NEW YORK — Make it two straight college basketball championships for a Pitino.
Coach Richard Pitino guided the Minnesota Golden Gophers to a 65-63 win over Southern Methodist in the NIT title game Thursday, a year after his dad, Rick, led Louisville to the NCAA Championship.
The 32-year-old Richard Pitino capped his first season at Minnesota (25-13) by establishing a school record for wins while delivering the second NIT title to the Golden Gophers. Minnesota claimed NIT titles in 1993 and 1998, though the latter championship was vacated due to NCAA violations.
The Golden Gophers received 19 points from forward Austin Hollins, the Most Outstanding Player of the Tournament. Guard Andre Hollins (no relation) scored 14, and guard DeAndre Mathieu added 13 for Minnesota.
SMU (27-10) was playing for its first NIT title. The Mustangs were led by guard Nic Moore, who scored 17 points. SMU guard Nick Russell finished with 15 points.
“Any time you win a title, especially in year one at Minnesota, you’re excited about it.”
With his father, mother and a host of relatives among the 5,268 fans at Madison Square Garden, Richard Pitino matched strategy with SMU’s 73-year-old coach Larry Brown.
“He (Brown) is a hall of famer and an unbelievable coach,” said Richard Pitino about the only coach to win an NBA title and an NCAA championship. “His passion for the game … he doesn’t coach like he’s 73. Every time we switched defenses, he sniffed it right out.”
The score was tied three times in the last 2:16 of the game until Austin Hollins’ 3-pointer from the right elbow with 46 seconds to play provided Minnesota with a 62-59 lead. Hollins scored all six of his team’s points in the final minute, including two clutch free throws with four seconds to go that gave Minnesota a 65-62 cushion.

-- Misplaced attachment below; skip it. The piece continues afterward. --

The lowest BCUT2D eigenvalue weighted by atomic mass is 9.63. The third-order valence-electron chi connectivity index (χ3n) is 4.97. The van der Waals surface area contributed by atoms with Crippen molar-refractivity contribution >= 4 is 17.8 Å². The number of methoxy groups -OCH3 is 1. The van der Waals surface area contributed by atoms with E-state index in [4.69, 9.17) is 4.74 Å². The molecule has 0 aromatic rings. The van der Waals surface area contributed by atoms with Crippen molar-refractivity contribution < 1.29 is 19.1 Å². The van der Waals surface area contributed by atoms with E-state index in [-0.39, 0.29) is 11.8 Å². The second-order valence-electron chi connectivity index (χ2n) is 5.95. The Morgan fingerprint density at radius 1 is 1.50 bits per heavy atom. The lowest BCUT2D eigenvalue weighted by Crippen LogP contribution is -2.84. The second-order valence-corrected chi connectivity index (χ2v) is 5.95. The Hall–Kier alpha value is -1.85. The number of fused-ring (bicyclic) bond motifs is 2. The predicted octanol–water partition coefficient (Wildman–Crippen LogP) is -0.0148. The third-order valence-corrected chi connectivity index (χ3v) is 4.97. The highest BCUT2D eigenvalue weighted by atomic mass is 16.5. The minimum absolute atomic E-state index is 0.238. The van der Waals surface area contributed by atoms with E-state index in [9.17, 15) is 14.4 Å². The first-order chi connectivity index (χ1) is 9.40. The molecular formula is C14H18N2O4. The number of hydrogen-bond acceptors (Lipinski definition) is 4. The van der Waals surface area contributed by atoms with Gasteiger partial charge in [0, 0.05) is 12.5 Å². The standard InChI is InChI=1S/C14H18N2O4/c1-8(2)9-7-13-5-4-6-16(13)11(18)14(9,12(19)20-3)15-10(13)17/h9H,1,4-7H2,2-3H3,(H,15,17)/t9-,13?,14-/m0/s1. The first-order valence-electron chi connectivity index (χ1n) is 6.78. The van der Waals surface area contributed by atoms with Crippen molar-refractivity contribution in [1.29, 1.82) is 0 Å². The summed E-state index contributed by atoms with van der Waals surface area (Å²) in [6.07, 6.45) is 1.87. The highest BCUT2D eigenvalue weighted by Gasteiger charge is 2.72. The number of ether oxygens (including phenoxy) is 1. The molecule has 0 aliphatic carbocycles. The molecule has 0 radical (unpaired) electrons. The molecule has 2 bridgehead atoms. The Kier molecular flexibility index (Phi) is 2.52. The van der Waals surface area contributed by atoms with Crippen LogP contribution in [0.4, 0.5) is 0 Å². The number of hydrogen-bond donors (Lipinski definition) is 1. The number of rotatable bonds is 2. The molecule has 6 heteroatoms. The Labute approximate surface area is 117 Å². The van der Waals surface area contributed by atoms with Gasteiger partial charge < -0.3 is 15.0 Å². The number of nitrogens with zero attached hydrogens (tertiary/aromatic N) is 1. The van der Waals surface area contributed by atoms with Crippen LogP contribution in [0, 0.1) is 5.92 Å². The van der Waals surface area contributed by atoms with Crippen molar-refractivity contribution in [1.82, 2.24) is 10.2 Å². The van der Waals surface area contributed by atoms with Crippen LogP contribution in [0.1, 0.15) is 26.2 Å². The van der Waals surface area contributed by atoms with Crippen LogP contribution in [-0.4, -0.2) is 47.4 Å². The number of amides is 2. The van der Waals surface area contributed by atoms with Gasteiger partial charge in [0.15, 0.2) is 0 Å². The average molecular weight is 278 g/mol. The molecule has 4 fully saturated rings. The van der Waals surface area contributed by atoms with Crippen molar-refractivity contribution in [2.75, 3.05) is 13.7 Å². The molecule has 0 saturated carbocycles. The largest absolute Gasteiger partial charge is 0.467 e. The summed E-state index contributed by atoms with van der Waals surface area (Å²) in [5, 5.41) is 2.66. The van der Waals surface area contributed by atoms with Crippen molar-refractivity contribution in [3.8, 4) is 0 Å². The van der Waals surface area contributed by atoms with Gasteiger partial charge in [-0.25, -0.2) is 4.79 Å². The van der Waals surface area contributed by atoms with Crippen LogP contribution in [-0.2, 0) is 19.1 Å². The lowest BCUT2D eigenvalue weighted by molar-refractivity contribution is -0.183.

SMU went the last 1:40 without scoring from the floor. Moore’s two free throws tied the game at 59 with 57 seconds to play.
Mathieu’s two free throws put Minnesota ahead 55-54 with 2:16 to go. That was followed by a layup from Austin Hollins at the 1:51 mark, but Russell drained a 3-pointer 10 seconds later for a 57-57 tie.
With the score tied at 45 and 9:36 left in the game, SMU went on an 8-1 run, the longest streak by either team on the night, grabbing a 53-46 edge with 5:53 to play.
The Golden Gophers scored the next seven points in just one minute to knot the score at 53.
“We didn’t handle prosperity very well,” admitted Brown. “They (Minnesota) got down seven and I thought he (Pitino) got their kids to dig in a little. We had some terrible turnovers in the guts of the game and I think it turned the game around.”
Richard Pitino was quick to point out that his Golden Gophers defense is not nearly as stifling as his dad’s Cardinals, who are in the same American Athletic Conference as SMU.
“We have totally different teams,” said Pitino. “They (Louisville) played them (SMU) twice obviously and we certainly did speak about it, but we don’t play that similar to them (Louisville).
Minnesota scored 21 points off of 14 SMU turnovers. The Mustangs recorded five turnovers in the first 10 minutes of the half
The game was tied seven times in the first half, and there were nine lead changes as neither team put together any kind of substantial run.
The Golden Gophers created some separation late in the half, breaking a 22-22 tie with 5:11 left by scoring six straight points en route to a 30-27 halftime lead.
Austin Hollins was the only player in double figures at halftime, scoring 10 points.
After going 15-17 in Brown’s first season at SMU, the Mustangs’ 27 wins this season were the second-most in school history. Brown restored the program to respectability. SMU’s third-place conference finish was the best output since finishing third in the 2002-03 Western Athletic Conference standings.
“You don’t realize where this program was and how appreciative we are of the people that have come and supported us,” said Brown. “I just want to make them proud of us.”
NOTES: Minnesota coach Richard Pitino’s father, Louisville coach Rick Pitino, faced SMU
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